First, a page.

In their eyes, shooting, hunting, etc., are simply snobbish observances
        of the landed gentry; they forget that these things might appear
        differently in a huge virgin country like Russia. From Dickens’s point
        of view almost any kind of sport is at best a subject for satire.
        Consequently one side of nineteenth-century life — the boxing, racing,
        cock-fighting, badger-digging, poaching, rat-catching side of life, so
        wonderfully embalmed in Leech’s illustrations to Surtees — is outside
        his scope.

        • NicknotNick

          I’ve sometimes suspected that if Orwell was alive today, we wouldn’t like him as much as we think we do — there’s a strain in his writing of strong criticism of people on the further left he found ignorant, or overly demonstrative, or ‘pansy’, or smelly, etc.

          • sigaba

            Chris Hitchens’s absolute worship of Orwell should be instructive.

            • NicknotNick

              Possibly, but I don’t let Hitchens determine my opinion on anything, in either a positive or a negative way.

              • sigaba

                Hmm Hitchens was a relatively consistent thinker who held relatively consistent opinions — he was a cynic. Orwell, Hitchens, and Menken for that matter, all had varying and complex attitudes towards class and socialism throughout their lives but the overriding belief was that the human prospect was doomed.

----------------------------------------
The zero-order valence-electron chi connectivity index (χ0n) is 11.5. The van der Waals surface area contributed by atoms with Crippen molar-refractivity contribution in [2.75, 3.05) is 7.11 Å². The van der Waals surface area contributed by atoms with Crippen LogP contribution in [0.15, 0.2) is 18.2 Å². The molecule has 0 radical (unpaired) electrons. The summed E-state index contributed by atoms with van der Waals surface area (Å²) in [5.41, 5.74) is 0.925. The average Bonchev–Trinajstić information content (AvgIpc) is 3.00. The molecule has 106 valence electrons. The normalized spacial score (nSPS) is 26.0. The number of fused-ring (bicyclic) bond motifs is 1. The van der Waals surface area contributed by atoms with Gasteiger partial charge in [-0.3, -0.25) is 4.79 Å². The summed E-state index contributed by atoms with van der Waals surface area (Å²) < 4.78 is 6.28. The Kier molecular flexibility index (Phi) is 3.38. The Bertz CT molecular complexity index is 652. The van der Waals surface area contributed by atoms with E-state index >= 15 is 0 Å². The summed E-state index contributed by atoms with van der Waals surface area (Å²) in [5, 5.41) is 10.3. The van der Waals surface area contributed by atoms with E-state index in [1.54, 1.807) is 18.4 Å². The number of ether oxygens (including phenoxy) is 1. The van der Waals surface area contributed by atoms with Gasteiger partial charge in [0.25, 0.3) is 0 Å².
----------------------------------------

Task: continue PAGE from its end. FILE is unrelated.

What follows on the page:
It’s not just that Orwell had to be an iconoclastic left socialist, he had to caricature everyone else who called themselves a socialist in the most cartoonish and grandiose way possible between the Farm book and the reversed 1948 book. Animal Farm works because he uses a literary device that satirizes leftism in a way that makes leftists literally into sheeple. Orwell was the first Reasonoid.

                • NicknotNick

                  I didn’t think Animal Farm was about ‘leftism’ so much as totalitarian Communism?

                • DAS